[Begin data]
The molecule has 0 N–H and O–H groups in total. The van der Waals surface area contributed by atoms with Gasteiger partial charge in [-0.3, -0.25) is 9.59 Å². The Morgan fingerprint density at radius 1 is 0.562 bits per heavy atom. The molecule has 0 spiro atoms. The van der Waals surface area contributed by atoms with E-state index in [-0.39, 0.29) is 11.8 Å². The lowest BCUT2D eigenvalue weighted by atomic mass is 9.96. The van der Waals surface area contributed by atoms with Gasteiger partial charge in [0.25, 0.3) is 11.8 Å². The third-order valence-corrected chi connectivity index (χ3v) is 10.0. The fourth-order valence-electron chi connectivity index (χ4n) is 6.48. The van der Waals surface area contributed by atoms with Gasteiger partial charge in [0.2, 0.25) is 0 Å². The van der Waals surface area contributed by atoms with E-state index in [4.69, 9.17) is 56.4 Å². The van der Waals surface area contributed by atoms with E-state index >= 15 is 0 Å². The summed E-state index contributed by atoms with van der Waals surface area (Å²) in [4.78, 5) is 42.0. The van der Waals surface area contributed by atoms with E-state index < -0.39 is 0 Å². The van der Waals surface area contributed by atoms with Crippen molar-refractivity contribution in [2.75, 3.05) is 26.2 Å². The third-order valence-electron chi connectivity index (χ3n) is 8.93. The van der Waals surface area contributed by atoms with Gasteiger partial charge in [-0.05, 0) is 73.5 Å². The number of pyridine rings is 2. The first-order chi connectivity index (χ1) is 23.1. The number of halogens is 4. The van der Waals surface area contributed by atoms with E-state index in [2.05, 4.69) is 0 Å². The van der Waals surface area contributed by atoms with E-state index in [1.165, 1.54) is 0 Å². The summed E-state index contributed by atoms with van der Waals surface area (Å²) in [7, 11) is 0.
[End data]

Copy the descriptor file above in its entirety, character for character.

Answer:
The molecule has 0 N–H and O–H groups in total. The van der Waals surface area contributed by atoms with Gasteiger partial charge in [-0.3, -0.25) is 9.59 Å². The Morgan fingerprint density at radius 1 is 0.562 bits per heavy atom. The molecule has 0 spiro atoms. The van der Waals surface area contributed by atoms with E-state index in [-0.39, 0.29) is 11.8 Å². The lowest BCUT2D eigenvalue weighted by atomic mass is 9.96. The van der Waals surface area contributed by atoms with Gasteiger partial charge in [0.25, 0.3) is 11.8 Å². The third-order valence-corrected chi connectivity index (χ3v) is 10.0. The fourth-order valence-electron chi connectivity index (χ4n) is 6.48. The van der Waals surface area contributed by atoms with Gasteiger partial charge in [0.2, 0.25) is 0 Å². The van der Waals surface area contributed by atoms with E-state index in [4.69, 9.17) is 56.4 Å². The van der Waals surface area contributed by atoms with E-state index >= 15 is 0 Å². The summed E-state index contributed by atoms with van der Waals surface area (Å²) in [4.78, 5) is 42.0. The van der Waals surface area contributed by atoms with E-state index < -0.39 is 0 Å². The van der Waals surface area contributed by atoms with Crippen molar-refractivity contribution in [2.75, 3.05) is 26.2 Å². The third-order valence-electron chi connectivity index (χ3n) is 8.93. The van der Waals surface area contributed by atoms with Gasteiger partial charge in [-0.05, 0) is 73.5 Å². The number of pyridine rings is 2. The first-order chi connectivity index (χ1) is 23.1. The number of halogens is 4. The van der Waals surface area contributed by atoms with E-state index in [2.05, 4.69) is 0 Å². The van der Waals surface area contributed by atoms with E-state index in [1.165, 1.54) is 0 Å². The summed E-state index contributed by atoms with van der Waals surface area (Å²) in [7, 11) is 0.